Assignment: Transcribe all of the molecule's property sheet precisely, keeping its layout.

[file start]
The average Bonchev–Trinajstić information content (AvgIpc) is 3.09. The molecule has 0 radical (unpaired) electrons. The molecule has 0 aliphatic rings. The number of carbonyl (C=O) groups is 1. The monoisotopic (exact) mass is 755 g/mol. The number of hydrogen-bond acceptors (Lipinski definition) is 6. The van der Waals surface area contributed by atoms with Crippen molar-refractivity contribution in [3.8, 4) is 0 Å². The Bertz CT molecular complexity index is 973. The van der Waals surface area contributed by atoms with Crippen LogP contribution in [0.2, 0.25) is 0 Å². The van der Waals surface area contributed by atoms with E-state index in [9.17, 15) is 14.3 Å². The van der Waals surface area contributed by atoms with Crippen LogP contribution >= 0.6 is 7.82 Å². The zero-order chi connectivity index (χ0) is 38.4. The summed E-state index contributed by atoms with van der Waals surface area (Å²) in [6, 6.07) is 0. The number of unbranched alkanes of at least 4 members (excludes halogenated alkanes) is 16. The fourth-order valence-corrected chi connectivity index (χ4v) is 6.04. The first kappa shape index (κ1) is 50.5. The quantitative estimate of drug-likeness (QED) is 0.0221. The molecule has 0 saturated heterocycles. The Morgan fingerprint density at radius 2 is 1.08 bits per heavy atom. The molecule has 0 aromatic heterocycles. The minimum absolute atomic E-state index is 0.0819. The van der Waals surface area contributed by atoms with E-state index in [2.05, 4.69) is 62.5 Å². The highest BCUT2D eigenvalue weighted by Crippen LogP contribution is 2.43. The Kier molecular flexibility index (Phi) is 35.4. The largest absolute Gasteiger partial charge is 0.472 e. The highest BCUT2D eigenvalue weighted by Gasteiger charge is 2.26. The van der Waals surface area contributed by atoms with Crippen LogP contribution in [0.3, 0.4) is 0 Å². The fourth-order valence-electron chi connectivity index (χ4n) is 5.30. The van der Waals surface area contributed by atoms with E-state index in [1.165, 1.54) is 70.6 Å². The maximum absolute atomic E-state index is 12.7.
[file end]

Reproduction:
The average Bonchev–Trinajstić information content (AvgIpc) is 3.09. The molecule has 0 radical (unpaired) electrons. The molecule has 0 aliphatic rings. The number of carbonyl (C=O) groups is 1. The monoisotopic (exact) mass is 755 g/mol. The number of hydrogen-bond acceptors (Lipinski definition) is 6. The van der Waals surface area contributed by atoms with Crippen molar-refractivity contribution in [3.8, 4) is 0 Å². The Bertz CT molecular complexity index is 973. The van der Waals surface area contributed by atoms with Crippen LogP contribution in [0.2, 0.25) is 0 Å². The van der Waals surface area contributed by atoms with E-state index in [9.17, 15) is 14.3 Å². The van der Waals surface area contributed by atoms with Crippen LogP contribution >= 0.6 is 7.82 Å². The zero-order chi connectivity index (χ0) is 38.4. The summed E-state index contributed by atoms with van der Waals surface area (Å²) in [6, 6.07) is 0. The number of unbranched alkanes of at least 4 members (excludes halogenated alkanes) is 16. The fourth-order valence-corrected chi connectivity index (χ4v) is 6.04. The first kappa shape index (κ1) is 50.5. The quantitative estimate of drug-likeness (QED) is 0.0221. The molecule has 0 saturated heterocycles. The Morgan fingerprint density at radius 2 is 1.08 bits per heavy atom. The molecule has 0 aromatic heterocycles. The minimum absolute atomic E-state index is 0.0819. The van der Waals surface area contributed by atoms with E-state index in [2.05, 4.69) is 62.5 Å². The highest BCUT2D eigenvalue weighted by Crippen LogP contribution is 2.43. The Kier molecular flexibility index (Phi) is 35.4. The largest absolute Gasteiger partial charge is 0.472 e. The highest BCUT2D eigenvalue weighted by Gasteiger charge is 2.26. The van der Waals surface area contributed by atoms with Crippen LogP contribution in [0.3, 0.4) is 0 Å². The fourth-order valence-electron chi connectivity index (χ4n) is 5.30. The van der Waals surface area contributed by atoms with E-state index in [1.165, 1.54) is 70.6 Å². The maximum absolute atomic E-state index is 12.7.